Northland News

Celebrating the needlessly complex

Northland High School students ready for Goldberg Contest


Rube who?

That's probably what some members of the Northland High School STEM (science, technology, engineering and math) Club asked when advisers Sybil Y. Brownand Teri Keller proposed they enter their first Rube Goldberg Contest.

Nevertheless, they will be among 20 teams from throughout Ohio, five of them in Columbus, competing March 2 at COSI.

By now, as they put the finishing touches on their cunning contraption, the young people might know that Reuben Lucius Goldberg was a San Francisco-born cartoonist and sculptor. Goldberg, who received a bachelor of science degree from the University of California, Berkeley, in 1904, had a 55-year career drawing single-panel cartoons for newspapers. He won a Pulitzer Prize in 1948.

"His drawings, using simple gadgets and household items already in use, were incredibly complex and wacky, but had an ingenious, logical progression to them," according to the Rube Goldberg Contest website. "Goldberg's inventions became so widely known that Webster's Dictionary added the term Rube Goldberg to its listings, defining it as 'accomplishing by extremely complex, roundabout means what seemingly could be done simply.' In the words of the inventor, the machines were a 'symbol of man's capacity for exerting maximum effort to achieve minimal results'."

The 2013 challenge for Rube Goldberg Contest teams around the country is to create a machine that will hammer a nail.

While that sounds simple, it must be complicated.

The machine has to accomplish this task in a minimum of 20 steps, said Brown, chairwoman of the math department at Northland High.

And, added co-adviser Keller, the machine has to hammer the nail in less than two minutes.

"Their strategy is to start from your end result and work toward the beginning," Keller said.

Past contest challenges, according to the website, have included screwing a light bulb into a socket in 1993, sharpening a pencil in 1989, shredding five sheets of paper in 2005 and assembling a hamburger in 2008.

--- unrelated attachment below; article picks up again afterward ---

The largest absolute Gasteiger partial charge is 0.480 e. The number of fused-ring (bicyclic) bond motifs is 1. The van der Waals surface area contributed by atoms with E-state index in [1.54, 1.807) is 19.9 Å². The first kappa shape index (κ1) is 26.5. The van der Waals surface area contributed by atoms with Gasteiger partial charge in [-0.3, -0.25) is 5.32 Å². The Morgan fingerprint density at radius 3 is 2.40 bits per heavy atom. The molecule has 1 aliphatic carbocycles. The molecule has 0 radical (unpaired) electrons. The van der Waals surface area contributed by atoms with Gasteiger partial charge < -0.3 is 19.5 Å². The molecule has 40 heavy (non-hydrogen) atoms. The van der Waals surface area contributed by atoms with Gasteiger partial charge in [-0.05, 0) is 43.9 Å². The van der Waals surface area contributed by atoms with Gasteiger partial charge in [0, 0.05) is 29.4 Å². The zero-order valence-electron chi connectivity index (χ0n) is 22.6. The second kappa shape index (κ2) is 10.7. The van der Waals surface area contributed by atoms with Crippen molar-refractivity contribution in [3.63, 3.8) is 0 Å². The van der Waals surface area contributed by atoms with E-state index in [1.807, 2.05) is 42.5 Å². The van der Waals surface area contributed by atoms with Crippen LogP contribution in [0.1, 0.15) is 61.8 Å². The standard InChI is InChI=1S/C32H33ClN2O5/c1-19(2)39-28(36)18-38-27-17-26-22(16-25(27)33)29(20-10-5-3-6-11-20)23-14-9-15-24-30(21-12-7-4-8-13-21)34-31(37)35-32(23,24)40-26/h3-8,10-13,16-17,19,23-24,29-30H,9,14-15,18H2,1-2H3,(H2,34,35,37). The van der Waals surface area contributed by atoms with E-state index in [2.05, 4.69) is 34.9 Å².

While crafting a piece of machinery to hammer a nail in 20 steps or more might be fun for the seven or eight STEM club members out of between 50 and 60 taking part in the March 2 contest, it also involves a lot of learning, according to Brown.

"First of all, teamwork, problem-solving," she said.

Outside mentors in the fields of carpentry, engineering and construction have visited with the students to help nudge along the project, Brown said.

The young people are also involved in the design process and project management, Keller added.

"They're learning work ethic from that, as well," she said. "They're trying to implement what our mentors teach them from the corporate world.

"They make a lot of progress each time we meet. Northland always goes for the gold."

"We actually started right after winter break," Brown said. "We started brainstorming ideas.

"I'm hoping to finish in the top five. Since this is our first year doing it, we really want to get them engaged."

What has grown into the Rube Goldberg Contest for students across the country traces its origins to Purdue University in 1949, when members of two engineering fraternities developed their own version of a Rube Goldberg Machine Contest. It died out six years later, only to be revived by members of those same fraternities in 1983, according to the website.

The first National Rube Goldberg Machine Contest was launched in 1988.